Mar 192013

clip_image002Gov’t support for warlords led to human rights abuses

18 November 2010


AN international human rights organization said Philippine government support for political warlords was responsible for the Maguindanao massacre and other blatant incidents of human rights violations committed by such forces.

In its 96-page report titled “The Ampatuans, State-Backed Militias, and Killings in the Southern Philippines,” the international organization Human Rights Watch said while political killings were not uncommon in Central Mindanao, “the scale and brutality of the Nov. 23 massacre far exceeded previous attacks in this violent region.”

It urged President Aquino to make good his campaign promise to dismantle paramilitary forces and investigate the massacre that led to the death of 58 people, 30 of whom were media workers.

The report also called on foreign donor and aid agencies as well as governments to exert pressure on the Philippine government to take specific steps to investigate and put to an end to human rights violations by political warlords.massacre-photo-with-backhoe

The report, which was the result of an investigation conducted by the human rights body from December 2009 to August 2010, also investigated 52 instances of killings, enforced disappearances, torture, sexual assault and abductions not just in Maguindanao but also in CotabatoCity and other surrounding areas in Mindanao.

While placing responsibility on successive administrations since 1987 for failing to dismantle or disarm the “private armies,” the human rights body singled out former president Gloria Macapagal Arroyo for aiding the rise and expansion of the Ampatuan family whose forces were described as “one of the most powerful and abusive state-backed militias in the Philippines.”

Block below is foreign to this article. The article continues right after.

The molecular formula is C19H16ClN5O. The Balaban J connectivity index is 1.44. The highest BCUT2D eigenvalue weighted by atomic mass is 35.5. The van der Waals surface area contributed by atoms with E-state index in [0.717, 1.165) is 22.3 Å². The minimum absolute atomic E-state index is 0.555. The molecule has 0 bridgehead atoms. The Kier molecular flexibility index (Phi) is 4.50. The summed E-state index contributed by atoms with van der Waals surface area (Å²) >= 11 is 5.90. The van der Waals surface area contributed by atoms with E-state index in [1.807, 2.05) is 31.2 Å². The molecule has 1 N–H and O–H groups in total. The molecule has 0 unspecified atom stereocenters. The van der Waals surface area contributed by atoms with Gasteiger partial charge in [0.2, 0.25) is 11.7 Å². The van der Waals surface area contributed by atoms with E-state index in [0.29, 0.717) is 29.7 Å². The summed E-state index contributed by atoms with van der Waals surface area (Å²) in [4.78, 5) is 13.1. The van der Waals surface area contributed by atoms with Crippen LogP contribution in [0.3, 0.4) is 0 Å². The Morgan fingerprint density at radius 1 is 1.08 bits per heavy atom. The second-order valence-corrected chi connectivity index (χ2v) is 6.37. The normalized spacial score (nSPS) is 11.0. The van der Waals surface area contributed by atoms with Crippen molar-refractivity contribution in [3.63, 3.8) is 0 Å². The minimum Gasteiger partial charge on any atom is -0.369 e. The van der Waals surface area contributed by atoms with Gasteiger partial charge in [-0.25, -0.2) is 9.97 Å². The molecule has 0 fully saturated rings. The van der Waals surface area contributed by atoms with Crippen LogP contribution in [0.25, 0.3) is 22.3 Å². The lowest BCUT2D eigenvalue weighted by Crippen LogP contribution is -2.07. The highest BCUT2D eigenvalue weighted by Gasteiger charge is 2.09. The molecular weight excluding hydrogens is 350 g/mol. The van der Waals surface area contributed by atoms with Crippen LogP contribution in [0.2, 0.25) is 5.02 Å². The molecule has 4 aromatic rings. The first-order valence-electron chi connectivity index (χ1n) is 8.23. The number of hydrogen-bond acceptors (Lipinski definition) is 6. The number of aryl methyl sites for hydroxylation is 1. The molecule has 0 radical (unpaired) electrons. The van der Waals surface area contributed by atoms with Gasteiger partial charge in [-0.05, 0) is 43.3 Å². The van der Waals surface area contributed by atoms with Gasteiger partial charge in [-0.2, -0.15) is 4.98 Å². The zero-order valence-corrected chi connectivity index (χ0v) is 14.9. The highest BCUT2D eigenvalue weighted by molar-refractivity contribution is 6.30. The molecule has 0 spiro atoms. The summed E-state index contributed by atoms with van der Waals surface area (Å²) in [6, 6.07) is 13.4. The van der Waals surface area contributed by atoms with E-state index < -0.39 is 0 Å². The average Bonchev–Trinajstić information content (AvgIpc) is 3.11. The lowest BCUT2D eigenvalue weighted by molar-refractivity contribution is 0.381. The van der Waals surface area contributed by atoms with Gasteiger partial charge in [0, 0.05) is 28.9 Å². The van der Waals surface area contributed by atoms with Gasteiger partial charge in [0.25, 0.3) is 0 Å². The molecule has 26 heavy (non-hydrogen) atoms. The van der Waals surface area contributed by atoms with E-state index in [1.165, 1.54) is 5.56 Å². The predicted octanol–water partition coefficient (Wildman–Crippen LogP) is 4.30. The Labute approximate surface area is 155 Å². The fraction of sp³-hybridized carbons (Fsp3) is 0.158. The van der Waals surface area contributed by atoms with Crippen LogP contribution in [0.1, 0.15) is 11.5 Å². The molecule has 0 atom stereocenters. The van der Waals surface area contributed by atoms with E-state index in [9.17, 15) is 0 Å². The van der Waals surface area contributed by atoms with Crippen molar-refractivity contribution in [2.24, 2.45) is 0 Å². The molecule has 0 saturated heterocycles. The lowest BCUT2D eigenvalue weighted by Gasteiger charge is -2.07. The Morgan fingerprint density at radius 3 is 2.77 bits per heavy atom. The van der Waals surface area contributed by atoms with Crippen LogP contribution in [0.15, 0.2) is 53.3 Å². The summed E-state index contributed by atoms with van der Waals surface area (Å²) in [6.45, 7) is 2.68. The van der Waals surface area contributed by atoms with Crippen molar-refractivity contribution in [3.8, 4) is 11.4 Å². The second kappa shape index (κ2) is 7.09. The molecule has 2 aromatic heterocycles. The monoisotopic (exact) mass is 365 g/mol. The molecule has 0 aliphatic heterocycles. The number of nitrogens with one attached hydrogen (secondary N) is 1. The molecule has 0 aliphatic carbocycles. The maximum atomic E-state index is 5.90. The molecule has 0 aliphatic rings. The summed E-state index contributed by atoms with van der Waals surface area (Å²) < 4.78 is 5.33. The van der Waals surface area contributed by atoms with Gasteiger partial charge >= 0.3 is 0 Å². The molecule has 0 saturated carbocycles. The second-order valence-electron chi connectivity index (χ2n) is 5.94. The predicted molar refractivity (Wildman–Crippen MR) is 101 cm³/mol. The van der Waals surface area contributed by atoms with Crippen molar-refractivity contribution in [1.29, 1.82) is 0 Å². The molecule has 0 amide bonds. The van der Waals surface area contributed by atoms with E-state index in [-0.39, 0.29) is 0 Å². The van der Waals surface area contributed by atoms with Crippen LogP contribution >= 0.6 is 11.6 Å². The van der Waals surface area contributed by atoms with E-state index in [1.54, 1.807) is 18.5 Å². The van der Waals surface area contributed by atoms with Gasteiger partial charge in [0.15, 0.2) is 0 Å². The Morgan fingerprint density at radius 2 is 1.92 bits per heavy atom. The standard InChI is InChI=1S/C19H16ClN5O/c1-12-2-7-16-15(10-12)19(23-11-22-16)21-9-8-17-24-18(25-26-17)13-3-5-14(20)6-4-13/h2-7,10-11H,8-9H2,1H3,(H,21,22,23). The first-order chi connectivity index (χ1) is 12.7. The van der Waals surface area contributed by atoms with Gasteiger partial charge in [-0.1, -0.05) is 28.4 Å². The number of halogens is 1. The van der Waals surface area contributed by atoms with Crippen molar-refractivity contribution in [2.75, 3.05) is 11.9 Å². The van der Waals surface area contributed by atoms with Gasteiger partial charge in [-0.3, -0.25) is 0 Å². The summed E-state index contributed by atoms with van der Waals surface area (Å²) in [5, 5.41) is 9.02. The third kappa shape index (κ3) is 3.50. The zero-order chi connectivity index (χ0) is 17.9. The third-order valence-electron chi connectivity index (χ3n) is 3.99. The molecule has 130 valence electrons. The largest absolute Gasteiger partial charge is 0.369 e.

The Ampatuans were among those who helped win victory for the former president in the alleged fraudulent elections of 2004 and the administration’s senatorial ticket in 2007, the report said.

Citing the accounts of persons who knew the Ampatuans or whose kin were victimized by them, Human Rights Watch noted the “particularly brutal methods of killing” employed by the family.

Besides guns and other weapons, the Ampatuans were said to have used chainsaws in torturing and killing their victims. These methods were used against political rivals that posed a threat to their political domination in the province as well as against innocent persons who simply fell victim to the sense of impunity enjoyed by the Ampatuans.

Despite reports of widespread abuse, no arm of the Philippine government attempted to check on the Ampatuans’ power or curtail their brutality, the report said. Even Arroyo, who was directly informed of the abuses, failed to act, it added.

But even as the Ampatuans’ private army may be among the most abusive in the country, Human Rights Watch said that it is only among about 100 such militias operating in the Philippines.

The report described the Maguindanao massacre as “an aberration only because of how many people died, not because of its cold-blooded brutality, which the government, military, and police has long tolerated, and even fueled.” It declared the killings as “an atrocity waiting to happen.”

So long as official support for political warlords continues, so will the atrocities for which they have been responsible, Human Rights Watch said.

From Vera Files,



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